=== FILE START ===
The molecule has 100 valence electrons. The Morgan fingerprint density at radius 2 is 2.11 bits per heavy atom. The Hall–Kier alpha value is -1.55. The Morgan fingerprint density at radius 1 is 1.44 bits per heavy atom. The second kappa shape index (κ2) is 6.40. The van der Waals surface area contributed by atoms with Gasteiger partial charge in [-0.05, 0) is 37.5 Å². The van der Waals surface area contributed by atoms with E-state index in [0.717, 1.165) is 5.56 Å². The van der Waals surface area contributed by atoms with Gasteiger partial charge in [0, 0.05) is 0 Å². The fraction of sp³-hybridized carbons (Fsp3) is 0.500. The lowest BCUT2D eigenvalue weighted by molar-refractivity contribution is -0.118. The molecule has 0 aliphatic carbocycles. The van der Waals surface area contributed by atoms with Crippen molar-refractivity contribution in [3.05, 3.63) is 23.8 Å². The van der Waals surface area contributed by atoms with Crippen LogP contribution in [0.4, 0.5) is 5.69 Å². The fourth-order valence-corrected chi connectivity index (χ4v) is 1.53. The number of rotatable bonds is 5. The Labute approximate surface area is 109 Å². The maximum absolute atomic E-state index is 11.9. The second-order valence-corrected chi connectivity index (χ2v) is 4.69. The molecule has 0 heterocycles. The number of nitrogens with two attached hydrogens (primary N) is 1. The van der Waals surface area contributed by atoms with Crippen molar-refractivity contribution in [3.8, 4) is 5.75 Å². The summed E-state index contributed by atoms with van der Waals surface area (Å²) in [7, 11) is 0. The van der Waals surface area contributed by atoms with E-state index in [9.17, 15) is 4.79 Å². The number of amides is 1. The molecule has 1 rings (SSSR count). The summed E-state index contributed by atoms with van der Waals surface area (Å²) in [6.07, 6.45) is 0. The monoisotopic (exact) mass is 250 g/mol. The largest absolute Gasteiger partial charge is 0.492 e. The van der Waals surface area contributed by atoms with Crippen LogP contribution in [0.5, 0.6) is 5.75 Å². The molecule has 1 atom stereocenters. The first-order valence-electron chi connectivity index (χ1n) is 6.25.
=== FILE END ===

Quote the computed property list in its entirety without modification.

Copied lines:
The molecule has 100 valence electrons. The Morgan fingerprint density at radius 2 is 2.11 bits per heavy atom. The Hall–Kier alpha value is -1.55. The Morgan fingerprint density at radius 1 is 1.44 bits per heavy atom. The second kappa shape index (κ2) is 6.40. The van der Waals surface area contributed by atoms with Gasteiger partial charge in [-0.05, 0) is 37.5 Å². The van der Waals surface area contributed by atoms with E-state index in [0.717, 1.165) is 5.56 Å². The van der Waals surface area contributed by atoms with Gasteiger partial charge in [0, 0.05) is 0 Å². The fraction of sp³-hybridized carbons (Fsp3) is 0.500. The lowest BCUT2D eigenvalue weighted by molar-refractivity contribution is -0.118. The molecule has 0 aliphatic carbocycles. The van der Waals surface area contributed by atoms with Crippen molar-refractivity contribution in [3.05, 3.63) is 23.8 Å². The van der Waals surface area contributed by atoms with Crippen LogP contribution in [0.4, 0.5) is 5.69 Å². The fourth-order valence-corrected chi connectivity index (χ4v) is 1.53. The number of rotatable bonds is 5. The Labute approximate surface area is 109 Å². The maximum absolute atomic E-state index is 11.9. The second-order valence-corrected chi connectivity index (χ2v) is 4.69. The molecule has 0 heterocycles. The number of nitrogens with two attached hydrogens (primary N) is 1. The van der Waals surface area contributed by atoms with Crippen molar-refractivity contribution in [3.8, 4) is 5.75 Å². The summed E-state index contributed by atoms with van der Waals surface area (Å²) in [7, 11) is 0. The van der Waals surface area contributed by atoms with E-state index in [9.17, 15) is 4.79 Å². The number of amides is 1. The molecule has 1 rings (SSSR count). The summed E-state index contributed by atoms with van der Waals surface area (Å²) in [6.07, 6.45) is 0. The monoisotopic (exact) mass is 250 g/mol. The largest absolute Gasteiger partial charge is 0.492 e. The van der Waals surface area contributed by atoms with Crippen LogP contribution in [0.5, 0.6) is 5.75 Å². The molecule has 1 atom stereocenters. The first-order valence-electron chi connectivity index (χ1n) is 6.25.